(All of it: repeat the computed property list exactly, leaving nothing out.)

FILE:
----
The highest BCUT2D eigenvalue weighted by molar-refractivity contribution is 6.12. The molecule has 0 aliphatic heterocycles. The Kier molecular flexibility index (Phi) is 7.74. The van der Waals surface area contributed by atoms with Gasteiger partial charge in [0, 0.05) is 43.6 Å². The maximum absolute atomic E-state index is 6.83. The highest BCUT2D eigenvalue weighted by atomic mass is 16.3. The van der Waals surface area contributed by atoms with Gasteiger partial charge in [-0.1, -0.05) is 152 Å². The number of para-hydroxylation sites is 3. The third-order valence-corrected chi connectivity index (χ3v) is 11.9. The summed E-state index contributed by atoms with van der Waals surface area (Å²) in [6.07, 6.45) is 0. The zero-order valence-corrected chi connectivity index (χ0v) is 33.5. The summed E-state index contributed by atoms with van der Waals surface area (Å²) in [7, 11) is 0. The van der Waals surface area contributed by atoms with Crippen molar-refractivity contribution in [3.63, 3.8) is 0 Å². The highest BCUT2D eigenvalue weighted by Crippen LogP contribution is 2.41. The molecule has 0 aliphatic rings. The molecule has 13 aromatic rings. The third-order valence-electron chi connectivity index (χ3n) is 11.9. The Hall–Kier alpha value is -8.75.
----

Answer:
The highest BCUT2D eigenvalue weighted by molar-refractivity contribution is 6.12. The molecule has 0 aliphatic heterocycles. The Kier molecular flexibility index (Phi) is 7.74. The van der Waals surface area contributed by atoms with Gasteiger partial charge in [0, 0.05) is 43.6 Å². The maximum absolute atomic E-state index is 6.83. The highest BCUT2D eigenvalue weighted by atomic mass is 16.3. The van der Waals surface area contributed by atoms with Gasteiger partial charge in [-0.1, -0.05) is 152 Å². The number of para-hydroxylation sites is 3. The third-order valence-corrected chi connectivity index (χ3v) is 11.9. The summed E-state index contributed by atoms with van der Waals surface area (Å²) in [6.07, 6.45) is 0. The zero-order valence-corrected chi connectivity index (χ0v) is 33.5. The summed E-state index contributed by atoms with van der Waals surface area (Å²) in [7, 11) is 0. The van der Waals surface area contributed by atoms with Crippen molar-refractivity contribution in [3.63, 3.8) is 0 Å². The highest BCUT2D eigenvalue weighted by Crippen LogP contribution is 2.41. The molecule has 0 aliphatic rings. The molecule has 13 aromatic rings. The third-order valence-electron chi connectivity index (χ3n) is 11.9. The Hall–Kier alpha value is -8.75.